NL – Geovany Soto — (Joey Votto)


Cy Young

AL – Cliff Lee — (Roy Halladay)

NL – Johan Santana — (CC Sabathia)



AL – Kevin Youkilis (Mark Teixeira)

NL – Wily Mo Pe, I
mean, Albert Pujols —


Manager of the Year

AL – Joe Maddon — (Ron Gardenhire)

NL – Cecil Cooper(Charlie Manuel)

OK Blue Jays, You Need to…


Leave Gregg Zaun and Rod Barajas alone; promote Brian Jeroloman and Curtis


The Blue Jays need to
decide whether they are going to re-sign Gregg Zaun,
and pick up the 2009 option on Rod Barajas’s


The Jays should do neither,
and move on with new catchers.   If I
were Cito Gaston, Brian
(24) and Curtis Thigpen
(26) would be the two catchers that would start the regular season.   I’m aware of the awful season Thigpen
experienced, but it’s better to let Thigpen rebound, than paying Barajas $2.5
million next year.  Jeroloman (right) doesn’t
offer that much power, but he can certainly hit, as he had a .396 OBP in New
Hampshire (AA), and a .421 OBP with Class A Advanced Dunedin in 2007.



As for Thigpen , he had a
solid year at Syracuse in 2007, with 3 dingers, and a .348 OBP in 50
games.  He got called up to Toronto
where he struggled (.294 OBP, 0 HR), but was expected to make a serious contribution
in 2008.  Unfortunately, it was a
different story.  He started back in
Syracuse, and he only managed a measly .267 OBP with three homers in 361
at-bats.   I still believe Thigpen can
turn out to be a solid backup catcher in the major leagues.  So, if given a chance to play behind
Jeroloman, Curtis will be able to either prove me wrong or right next
year.   I’m confident he can rebound
from his tough 08 campaign.


Trade Shawn Camp to the Red Sox for Zak Farkes

Trade Jason Frasor to the Angels for Sean Rodriguez


Camp (below) and Frasor were
both valuable to the Blue Jays in 2008, but with the depth of the Toronto
bullpen, there are both the odd men out of the 2009 bullpen. 

shawn camp.jpg

The 09 pen is going to consist of B.J. Ryan,
Jeremy Accardo, Brandon League, Scott Downs, Jesse Carlson, Brian Tallet, and
Brian Wolfe.  I truthfully have no idea
what will become of Casey
.  It’s just my gut intuition
that tells me they should hang onto him. 
And also because, well, he’s really good. 

Anyway, unless someone
gets injured, the Jays are going to need to trade Camp and Frasor, as they are
both too good for AAA.   Frasor has a
much higher trade value than Camp, but both are going to fetch prospects of a
reasonable quality.  


I think the perfect
trade involving Camp would be going to the Red Sox for third base prospect Zak Farkes.   Farkes (right) isn’t that big of a prospect, but he
plays a position that Toronto doesn’t have a lot of depth in, plus he provides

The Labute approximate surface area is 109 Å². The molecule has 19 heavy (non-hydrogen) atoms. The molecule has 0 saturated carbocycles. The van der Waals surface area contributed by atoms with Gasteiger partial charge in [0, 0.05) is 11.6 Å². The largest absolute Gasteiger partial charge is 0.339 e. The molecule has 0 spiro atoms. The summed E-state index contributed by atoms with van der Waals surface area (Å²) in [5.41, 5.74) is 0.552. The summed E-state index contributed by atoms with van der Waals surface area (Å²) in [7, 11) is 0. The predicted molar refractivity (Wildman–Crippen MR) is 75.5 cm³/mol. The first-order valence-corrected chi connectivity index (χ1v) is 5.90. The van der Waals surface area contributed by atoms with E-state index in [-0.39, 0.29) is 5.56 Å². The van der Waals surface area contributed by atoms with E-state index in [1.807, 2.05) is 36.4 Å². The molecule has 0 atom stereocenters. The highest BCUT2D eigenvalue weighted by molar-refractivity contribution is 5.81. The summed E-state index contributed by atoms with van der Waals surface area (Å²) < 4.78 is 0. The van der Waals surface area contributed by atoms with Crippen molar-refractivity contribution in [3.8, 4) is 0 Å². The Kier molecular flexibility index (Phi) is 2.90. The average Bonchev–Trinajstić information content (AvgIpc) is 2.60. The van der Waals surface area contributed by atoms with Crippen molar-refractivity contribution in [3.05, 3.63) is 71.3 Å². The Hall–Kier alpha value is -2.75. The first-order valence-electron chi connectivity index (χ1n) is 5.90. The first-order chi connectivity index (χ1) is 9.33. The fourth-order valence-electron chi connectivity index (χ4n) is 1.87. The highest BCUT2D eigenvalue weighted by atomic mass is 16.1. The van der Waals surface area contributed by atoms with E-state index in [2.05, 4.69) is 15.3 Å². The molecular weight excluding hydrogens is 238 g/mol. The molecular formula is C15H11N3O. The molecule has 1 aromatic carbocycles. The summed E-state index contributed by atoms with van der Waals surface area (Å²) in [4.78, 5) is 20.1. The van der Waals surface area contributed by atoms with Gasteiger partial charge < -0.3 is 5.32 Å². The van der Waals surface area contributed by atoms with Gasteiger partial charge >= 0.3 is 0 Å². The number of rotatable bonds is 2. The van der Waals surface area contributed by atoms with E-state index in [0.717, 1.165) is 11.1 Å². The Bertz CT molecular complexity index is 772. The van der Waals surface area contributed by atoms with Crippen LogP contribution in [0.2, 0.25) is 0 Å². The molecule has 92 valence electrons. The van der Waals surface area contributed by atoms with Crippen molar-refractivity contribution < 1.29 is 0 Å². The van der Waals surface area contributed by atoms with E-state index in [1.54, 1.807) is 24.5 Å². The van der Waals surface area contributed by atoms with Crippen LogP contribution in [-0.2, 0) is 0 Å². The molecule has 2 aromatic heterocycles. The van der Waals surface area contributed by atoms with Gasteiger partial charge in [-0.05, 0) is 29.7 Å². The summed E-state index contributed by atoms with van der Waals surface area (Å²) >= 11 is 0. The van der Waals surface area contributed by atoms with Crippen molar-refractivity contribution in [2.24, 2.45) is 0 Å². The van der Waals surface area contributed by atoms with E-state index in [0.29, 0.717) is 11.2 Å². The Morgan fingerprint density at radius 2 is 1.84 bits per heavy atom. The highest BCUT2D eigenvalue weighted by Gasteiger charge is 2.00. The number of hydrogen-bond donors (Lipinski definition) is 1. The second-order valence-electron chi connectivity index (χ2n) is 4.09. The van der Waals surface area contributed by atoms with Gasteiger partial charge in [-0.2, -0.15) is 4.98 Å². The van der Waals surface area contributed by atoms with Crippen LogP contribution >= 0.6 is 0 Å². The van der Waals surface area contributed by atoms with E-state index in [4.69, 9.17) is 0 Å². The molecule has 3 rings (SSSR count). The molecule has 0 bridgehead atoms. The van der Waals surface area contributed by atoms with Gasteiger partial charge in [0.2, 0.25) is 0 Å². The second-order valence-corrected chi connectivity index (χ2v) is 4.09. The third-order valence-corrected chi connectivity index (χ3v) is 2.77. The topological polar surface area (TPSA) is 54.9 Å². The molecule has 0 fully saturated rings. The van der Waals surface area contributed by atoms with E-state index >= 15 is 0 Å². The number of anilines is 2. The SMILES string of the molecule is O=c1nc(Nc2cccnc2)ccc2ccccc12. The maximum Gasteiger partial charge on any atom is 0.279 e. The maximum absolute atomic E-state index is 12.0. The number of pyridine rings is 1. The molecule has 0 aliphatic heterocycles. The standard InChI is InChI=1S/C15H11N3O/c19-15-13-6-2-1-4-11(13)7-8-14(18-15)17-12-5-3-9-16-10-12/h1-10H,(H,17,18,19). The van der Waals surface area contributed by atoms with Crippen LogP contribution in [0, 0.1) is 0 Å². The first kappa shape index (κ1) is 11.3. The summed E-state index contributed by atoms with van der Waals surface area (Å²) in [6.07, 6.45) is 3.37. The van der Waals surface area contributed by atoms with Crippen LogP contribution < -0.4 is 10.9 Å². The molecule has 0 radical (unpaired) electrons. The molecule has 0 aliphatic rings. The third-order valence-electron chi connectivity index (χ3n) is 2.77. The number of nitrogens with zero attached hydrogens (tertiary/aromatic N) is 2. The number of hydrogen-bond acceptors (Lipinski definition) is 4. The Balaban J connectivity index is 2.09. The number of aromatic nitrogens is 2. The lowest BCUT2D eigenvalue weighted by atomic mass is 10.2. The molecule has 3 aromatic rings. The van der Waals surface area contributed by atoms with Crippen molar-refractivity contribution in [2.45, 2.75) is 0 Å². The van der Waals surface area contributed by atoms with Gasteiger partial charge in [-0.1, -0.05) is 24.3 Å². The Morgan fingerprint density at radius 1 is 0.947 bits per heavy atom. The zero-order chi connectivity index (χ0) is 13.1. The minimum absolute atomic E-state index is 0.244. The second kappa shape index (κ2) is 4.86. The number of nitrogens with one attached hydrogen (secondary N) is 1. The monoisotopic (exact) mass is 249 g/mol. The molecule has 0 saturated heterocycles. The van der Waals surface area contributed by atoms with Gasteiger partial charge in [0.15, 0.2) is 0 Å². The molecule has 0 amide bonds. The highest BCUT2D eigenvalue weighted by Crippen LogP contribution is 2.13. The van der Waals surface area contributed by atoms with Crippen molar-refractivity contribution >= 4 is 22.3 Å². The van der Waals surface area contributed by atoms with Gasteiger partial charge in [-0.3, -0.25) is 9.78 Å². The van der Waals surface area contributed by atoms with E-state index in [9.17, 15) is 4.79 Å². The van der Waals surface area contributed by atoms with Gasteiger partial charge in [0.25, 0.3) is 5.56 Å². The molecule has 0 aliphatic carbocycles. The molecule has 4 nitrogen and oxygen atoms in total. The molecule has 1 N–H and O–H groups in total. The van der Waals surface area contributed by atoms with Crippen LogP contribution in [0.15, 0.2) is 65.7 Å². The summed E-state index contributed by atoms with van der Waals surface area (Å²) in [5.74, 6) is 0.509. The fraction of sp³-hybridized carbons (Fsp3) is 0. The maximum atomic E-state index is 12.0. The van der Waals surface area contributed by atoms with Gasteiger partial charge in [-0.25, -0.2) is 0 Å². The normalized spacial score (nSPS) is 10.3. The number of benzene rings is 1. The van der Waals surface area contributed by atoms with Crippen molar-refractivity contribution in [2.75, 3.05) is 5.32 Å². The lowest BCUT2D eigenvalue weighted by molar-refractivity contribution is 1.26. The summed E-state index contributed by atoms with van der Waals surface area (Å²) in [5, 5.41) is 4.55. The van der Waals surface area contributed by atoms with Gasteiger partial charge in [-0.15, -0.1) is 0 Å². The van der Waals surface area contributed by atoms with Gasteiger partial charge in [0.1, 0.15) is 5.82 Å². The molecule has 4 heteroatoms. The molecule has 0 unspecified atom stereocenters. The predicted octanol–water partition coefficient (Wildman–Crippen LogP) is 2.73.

some power.  I’d say Farkes has the
potential to at 20 home runs a year, and maintain an acceptable .OBP, although
it will never to be above average.  Farkes
isn’t a huge acquisition, but remember, it’s Shawn Camp he’s getting traded for.



The Frasor trade is a much
higher impact deal.  Frasor (left) can fill the
role of the 6th inning set-up man/middle reliever, similar to his
role with Toronto.  If K-Rod actually
stays in LA, then Frasor’s role will lessen, but seeing the small odds of that
possibility, Frasor should only be behind Scot Shields, Jose Arredondo, and
ex-teammate Justin Speier in the bullpen pyramid. 


If this deal is made, the
Jays suddenly have their 2009 starting shortstop.  Sean Rodriguez
crushed the ball in his 66-game stint with AAA Salt Lake.  Here his stats:

G     OBP     AB     HR     RBI     SB     BB     SO     SLG     OPS

.397    248    21      52      
4       29     
45    .645   1.042


Yes, he struggled mightily
with the Angels:


G     OBP     AB     HR     RBI     SB     BB     SO     SLG     OPS



59   .276    167     3        10      3       14     55     .317     .593

Yet, he’s still only 24
years old and has a very high upside. 
In fact, the more I look at Rodriguez (below), the more I think about how much
better he is than Jason Frasor.   I
still consider this an even trade for both clubs involved, though.  The Angels could use one more arm in the
bullpen; an arm just like Jason Frasor.

sean rodriguez.jpg

With former first rounder Kevin Ahrens
moving to third base permanently (he had a bad
first season
anyway), the Jays have zero shortstop prospects.  With Rodriguez at short, the Jays wouldn’t
have to play John
or Marco
everyday and let the new
play up to his full potential in the majors.  I’m sure that the Pacific Coast League
helped his power numbers a little, yet Rodriguez still has 20-homer power.  If demoted, I would have been slightly
interesting to how Rodriguez’s power numbers held up in the more pitcher
friendly International League.  That
small thought was shot down when the Blue Jays moved their Triple-A affiliate
from Syracuse to Las Vegas, but that’s no big deal.  Rodriguez should, without a doubt, be the starting shortstop in
Toronto.  That it is of course, if this
trade actually happens.